“Some might see five years as a milestone or resting point, but we don’t,” Weaver said. “Everything is constant for us. You never rest. It’s ongoing, always changing and evolving.”
Though Weaver may downplay the company’s recent birthday, what does remain is a social and economical centerpiece within a community growing leaps and bounds in the last few years. When Tipping Point first opened in December 2011, the brewery scene in Waynesville was nearly nonexistent (there are four breweries currently in town). Add that into a lack of spaces for late-night music or casual food and beverage, and you have a need for something to shift, to change — a “tipping point” if you will.
“At the time, there really was a need for a place like this,” Weaver said. “O’Malley’s had just closed a few doors down and that left a huge hole in the nightlife of this town. Waynesville was in need of a change, and now look how far we’ve come as a community in the last five years.”
On any given night, one can saunter into the Tipping Point and feel welcomed by the establishment, which has become an ambassador for the town and greater Western North Carolina. Either you know every friendly face you cross paths with or you will by the time you leave the building.
“Everybody that comes in here, if Doug doesn’t know them, then I know them, and if I don’t know them, then Jon knows them,” Elliot said. “Everyone is friends with everyone in here, and that’s a great thing.”
“When we were going into this we wanted to create a place like those great old bars you might see in a city like Milwaukee,” Weaver added. “That place your granddad went to, a multi-generational spot, with pictures of grandkids on the wall and that guy named ‘Bill’ who always sits on the same barstool — it’s a family here.”
Weaver is quick to point out the blue-collar nature of the business, where it’s not about throwing piles of money at something to make it work. Far from. It’s about the day-in-day-out blood, sweat and tears of hard work and determination that stands as the foundation for the Tipping Point.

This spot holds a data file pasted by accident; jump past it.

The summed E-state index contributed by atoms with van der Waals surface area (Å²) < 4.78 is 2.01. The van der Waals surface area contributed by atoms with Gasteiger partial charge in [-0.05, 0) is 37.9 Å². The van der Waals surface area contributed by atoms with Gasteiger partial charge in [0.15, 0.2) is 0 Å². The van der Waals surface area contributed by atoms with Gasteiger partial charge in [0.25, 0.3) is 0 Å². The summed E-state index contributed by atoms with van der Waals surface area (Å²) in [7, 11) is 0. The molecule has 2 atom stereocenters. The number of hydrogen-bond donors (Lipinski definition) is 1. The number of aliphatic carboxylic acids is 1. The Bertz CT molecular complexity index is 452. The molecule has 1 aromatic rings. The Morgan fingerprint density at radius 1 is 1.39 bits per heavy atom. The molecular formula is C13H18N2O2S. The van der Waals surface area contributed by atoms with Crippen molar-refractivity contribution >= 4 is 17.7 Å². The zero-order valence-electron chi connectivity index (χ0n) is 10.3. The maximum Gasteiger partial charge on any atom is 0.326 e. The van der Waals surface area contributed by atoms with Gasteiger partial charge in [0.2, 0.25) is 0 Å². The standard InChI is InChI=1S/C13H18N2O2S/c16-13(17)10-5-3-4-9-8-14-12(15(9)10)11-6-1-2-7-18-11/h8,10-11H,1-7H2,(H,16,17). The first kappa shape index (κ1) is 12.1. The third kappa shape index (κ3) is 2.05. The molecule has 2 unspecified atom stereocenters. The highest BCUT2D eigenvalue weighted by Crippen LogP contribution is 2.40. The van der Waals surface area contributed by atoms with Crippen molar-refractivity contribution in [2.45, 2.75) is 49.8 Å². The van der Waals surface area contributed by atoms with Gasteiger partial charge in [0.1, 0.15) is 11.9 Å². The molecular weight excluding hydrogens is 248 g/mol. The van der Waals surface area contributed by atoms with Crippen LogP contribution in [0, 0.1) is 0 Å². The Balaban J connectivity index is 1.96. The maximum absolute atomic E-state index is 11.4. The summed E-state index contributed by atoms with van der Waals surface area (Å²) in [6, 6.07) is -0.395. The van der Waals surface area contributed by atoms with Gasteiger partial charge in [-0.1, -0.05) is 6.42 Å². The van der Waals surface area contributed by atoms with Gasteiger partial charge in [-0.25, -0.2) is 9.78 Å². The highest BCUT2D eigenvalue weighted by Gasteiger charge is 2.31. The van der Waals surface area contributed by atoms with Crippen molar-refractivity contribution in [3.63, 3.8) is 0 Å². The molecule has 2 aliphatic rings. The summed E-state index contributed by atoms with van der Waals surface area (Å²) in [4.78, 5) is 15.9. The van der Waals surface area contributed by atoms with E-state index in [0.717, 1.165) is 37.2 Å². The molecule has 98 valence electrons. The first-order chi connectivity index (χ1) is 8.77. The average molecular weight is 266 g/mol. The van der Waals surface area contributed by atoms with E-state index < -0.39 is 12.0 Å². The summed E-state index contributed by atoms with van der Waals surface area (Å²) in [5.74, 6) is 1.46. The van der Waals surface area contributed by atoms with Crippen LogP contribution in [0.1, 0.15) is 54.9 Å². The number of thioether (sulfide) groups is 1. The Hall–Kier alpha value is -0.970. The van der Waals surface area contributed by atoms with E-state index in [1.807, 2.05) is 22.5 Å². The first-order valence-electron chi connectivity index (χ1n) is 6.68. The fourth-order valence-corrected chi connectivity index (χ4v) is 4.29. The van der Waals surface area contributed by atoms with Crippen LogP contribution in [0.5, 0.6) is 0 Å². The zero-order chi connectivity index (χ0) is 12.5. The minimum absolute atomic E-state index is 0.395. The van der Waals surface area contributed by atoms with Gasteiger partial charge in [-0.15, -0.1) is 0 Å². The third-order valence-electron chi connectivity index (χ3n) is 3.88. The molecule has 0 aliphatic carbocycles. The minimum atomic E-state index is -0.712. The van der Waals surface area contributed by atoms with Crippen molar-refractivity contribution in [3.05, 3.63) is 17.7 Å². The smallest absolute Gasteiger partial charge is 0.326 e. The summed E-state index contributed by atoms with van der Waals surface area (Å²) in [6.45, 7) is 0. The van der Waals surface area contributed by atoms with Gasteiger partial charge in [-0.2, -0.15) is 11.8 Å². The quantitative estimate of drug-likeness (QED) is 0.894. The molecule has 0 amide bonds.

“We’re not a group that’s coming into this with millions of dollars to invest in a production brewery and go big, we’re coming into this as working class men who invest in our business as we go along — a hundred dollars here, a thousand dollars there,” Weaver said. “And we’re building at such a slow speed that folks might think we’re not growing, but we are. We’re chipping away at our dream.”
And it’s also that laidback, devil-may-care attitude of the business that perfectly compliments the ever-changing menu and high quality craft beers. Initially, the idea of a brewery was a cherry on top for an already-successful restaurant. But, as their tasty selections took off, and the owners honed in their longtime love of craft beer and home brewing, it was decided to expand their operation. They bought new and better equipment, spent years perfecting recipes and even hired another brewer (Chris Perella), with the end result being an entire tap takeover by their own products this past year.
“You brew what you like. I spent almost two years working on our India Pale Ale and I’m still tweaking it. If you make the beer you love then you’ll attract others who also like those styles and flavors,” Bowman said. “Our blonde beer is for the masses so we don’t mess with it, where the amber and IPA are straightforward and to the point.”
“We’re no frills kind of people at our core, and I think our beer speaks to that,” Elliot added.
“We’re not trying to reinvent the wheel. We’re just trying to make good beer,” Weaver went on to say. “It’s not about ‘what’s trendy and cool this week.’ It’s about what John Q. Public wants — great, quality beer.”
Looking beyond the first five years of operation, the Tipping Point feels it’s at its optimal size and pace. Literally, they’re out of physical space to expand the brewery and restaurant. Figuratively, they’ve reached their threshold of what they can and want to manage. But, that doesn’t mean the work is done.
“I feel we’re finally settling in to what we envisioned in the beginning,” Elliot said. “And you have to have a progressive vision, one that doesn’t get complacent or else you blink and two years have passed and you haven’t moved ahead.”
“We’re looking to the future of Waynesville and what more we can do to make this town even better,” Weaver added. “For a long time, the mindset was to get butts in the seats, and now it’s about achieving quality in your staff, your product, and your customers. We’ve spent all of this time trying to get people to come to our community, so now let’s keep pushing ahead into the next chapter of Waynesville.”